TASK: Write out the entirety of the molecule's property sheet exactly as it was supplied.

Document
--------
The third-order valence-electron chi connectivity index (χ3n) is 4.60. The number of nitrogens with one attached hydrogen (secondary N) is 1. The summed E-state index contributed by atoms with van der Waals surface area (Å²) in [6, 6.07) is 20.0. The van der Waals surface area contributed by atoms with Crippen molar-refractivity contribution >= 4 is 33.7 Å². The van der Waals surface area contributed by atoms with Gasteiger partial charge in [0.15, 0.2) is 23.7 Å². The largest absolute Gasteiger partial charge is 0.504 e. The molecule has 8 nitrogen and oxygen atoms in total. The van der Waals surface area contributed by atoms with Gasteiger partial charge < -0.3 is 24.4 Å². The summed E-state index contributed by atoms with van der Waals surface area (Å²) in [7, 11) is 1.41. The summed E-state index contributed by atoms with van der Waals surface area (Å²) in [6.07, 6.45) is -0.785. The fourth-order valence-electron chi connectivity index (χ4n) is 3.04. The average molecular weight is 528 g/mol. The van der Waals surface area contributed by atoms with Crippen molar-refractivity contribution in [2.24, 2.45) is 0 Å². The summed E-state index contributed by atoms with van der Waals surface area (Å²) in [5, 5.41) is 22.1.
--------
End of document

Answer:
The third-order valence-electron chi connectivity index (χ3n) is 4.60. The number of nitrogens with one attached hydrogen (secondary N) is 1. The summed E-state index contributed by atoms with van der Waals surface area (Å²) in [6, 6.07) is 20.0. The van der Waals surface area contributed by atoms with Crippen molar-refractivity contribution >= 4 is 33.7 Å². The van der Waals surface area contributed by atoms with Gasteiger partial charge in [0.15, 0.2) is 23.7 Å². The largest absolute Gasteiger partial charge is 0.504 e. The molecule has 8 nitrogen and oxygen atoms in total. The van der Waals surface area contributed by atoms with Gasteiger partial charge < -0.3 is 24.4 Å². The summed E-state index contributed by atoms with van der Waals surface area (Å²) in [7, 11) is 1.41. The summed E-state index contributed by atoms with van der Waals surface area (Å²) in [6.07, 6.45) is -0.785. The fourth-order valence-electron chi connectivity index (χ4n) is 3.04. The average molecular weight is 528 g/mol. The van der Waals surface area contributed by atoms with Crippen molar-refractivity contribution in [2.24, 2.45) is 0 Å². The summed E-state index contributed by atoms with van der Waals surface area (Å²) in [5, 5.41) is 22.1.